I had the absolute pleasure of finally getting to see my childhood heroes, Kraftwerk, at the Green Man Festival in 2022. As a keyboard player and wannabe electronic artist at the time this came out, it took me a while to really appreciate that ‘less is more’ in any popular music. In so many ways they set the world of electronic music on its way and Computer World remains a brilliant piece of work, so it is great to be able to borrow one of their simplest lyrics to set this blog against. 

“Business, Numbers, Money, People.” 

When looking to summarise what a deal looks like, well it generally involves people, there is a business or service to be delivered, there is the money of course and yes we need to agree on how much and when, so the numbers.

I say this because my fear often with the law is that it can sometimes be distracted by a lot of peripheral matters which actually make no difference to the commercial outcome of a deal that is struck. I am not trying to belittle the centuries of erudition that the legal profession has laboured over instead, I would like to highlight a problem that often affects the outsider when trying to get a grip on how the law can support their business, art or occupation without requiring years of training, an IQ that escapes most of us and importantly a budget to pay a legion of lawyers who possess all of this and more.

Simply put, does every agreement have to be hard to understand? Difficult to interpret? Impossible to enforce without significant cost? 


Of course not and indeed there is a very wide range of complexity accommodated within the legal world. However, for us at Springer, we are directing our work at a customer base that needs legal agreements to secure their creative work and the services provided to help deliver this alongside those that offer a return for any investors in it. So people. Money, numbers and a business transaction. A top priority has to be that all of this is affordable and by affordable I am not talking about £100s or £1,000s per contract but a fraction of that for multiple agreements.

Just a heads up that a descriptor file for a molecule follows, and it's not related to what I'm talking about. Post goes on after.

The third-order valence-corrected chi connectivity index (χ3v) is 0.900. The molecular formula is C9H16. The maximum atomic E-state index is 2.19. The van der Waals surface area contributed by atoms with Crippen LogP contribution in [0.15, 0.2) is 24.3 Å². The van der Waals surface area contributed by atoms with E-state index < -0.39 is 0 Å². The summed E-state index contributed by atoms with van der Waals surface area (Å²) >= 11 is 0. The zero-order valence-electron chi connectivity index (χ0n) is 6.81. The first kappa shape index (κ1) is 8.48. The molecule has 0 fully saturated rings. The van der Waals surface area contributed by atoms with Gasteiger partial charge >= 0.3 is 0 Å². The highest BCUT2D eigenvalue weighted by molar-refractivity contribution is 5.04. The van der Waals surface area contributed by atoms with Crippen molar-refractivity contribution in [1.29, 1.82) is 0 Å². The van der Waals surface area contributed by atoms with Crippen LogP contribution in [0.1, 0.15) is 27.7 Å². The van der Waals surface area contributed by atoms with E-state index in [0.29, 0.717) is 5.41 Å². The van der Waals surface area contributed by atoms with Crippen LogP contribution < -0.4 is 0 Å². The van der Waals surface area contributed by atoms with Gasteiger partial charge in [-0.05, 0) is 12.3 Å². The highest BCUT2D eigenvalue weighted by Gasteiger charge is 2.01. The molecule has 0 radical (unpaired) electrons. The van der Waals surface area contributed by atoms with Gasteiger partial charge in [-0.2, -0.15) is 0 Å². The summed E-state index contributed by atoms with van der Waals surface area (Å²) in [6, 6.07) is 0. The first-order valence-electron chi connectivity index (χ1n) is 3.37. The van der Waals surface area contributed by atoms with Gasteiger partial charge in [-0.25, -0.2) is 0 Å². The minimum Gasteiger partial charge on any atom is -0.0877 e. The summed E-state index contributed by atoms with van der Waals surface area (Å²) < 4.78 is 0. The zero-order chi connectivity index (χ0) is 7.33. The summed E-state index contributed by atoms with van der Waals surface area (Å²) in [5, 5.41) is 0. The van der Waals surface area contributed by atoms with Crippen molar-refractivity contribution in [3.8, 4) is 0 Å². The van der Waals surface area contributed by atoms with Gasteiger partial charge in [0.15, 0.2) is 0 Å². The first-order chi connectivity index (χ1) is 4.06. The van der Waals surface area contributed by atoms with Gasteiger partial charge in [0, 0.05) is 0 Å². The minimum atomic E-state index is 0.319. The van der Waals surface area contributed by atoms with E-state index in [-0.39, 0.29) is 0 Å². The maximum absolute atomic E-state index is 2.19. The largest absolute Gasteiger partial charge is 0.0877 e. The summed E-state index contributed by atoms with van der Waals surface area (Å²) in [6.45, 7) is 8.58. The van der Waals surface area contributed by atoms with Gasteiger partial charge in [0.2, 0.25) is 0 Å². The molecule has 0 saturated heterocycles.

Let’s focus for a moment on how we can deliver the same simplicity that Kraftwerk showed in producing a timeless classic to the world of legal contracts.

A primary consideration in any of our RevShare transactions is that this is about sharing revenues and not copyrights. So if this is the case, the definition of what the revenue is and who owns it is the basic information the contract requires. Our philosophy has been in part to provide a document that formalises the favour culture that has existed in the creative space for many years. If the revenue owner is going to pay for some service, product or other by paying in part from future revenues, then this needs to be established to the satisfaction of the service provider. It’s more than a handshake and something that will stand up in a court of law if needed. 

Now with this type of agreement, the requirements for the necessary legal commitments are relatively easy to draft to make binding on all parties. No drama, a series of non-complex clauses and commercial data that reflects the agreement.

I can hear some tutting going on but in reality, in the many discussions I have had with lawyers about our approach and the agreements we generate, there is general agreement that they do the job. Critically they address a problem that many legal practices face in how to make a return out of these entry-level agreements. Most accept they are often loss leaders which may or may not result in more profitable work in the future.

Anyway, we have a lot of new product developments to discuss later this year, including our increasing use of emerging technologies in creating and managing the agreements.

Ahead of this, it is probably a good moment to consider the role of some of these technologies, their value and their risk as we work towards providing a legal environment which is both effective and affordable to the creators of the future

So until next time when we consider whether the system only dreams in total darkness.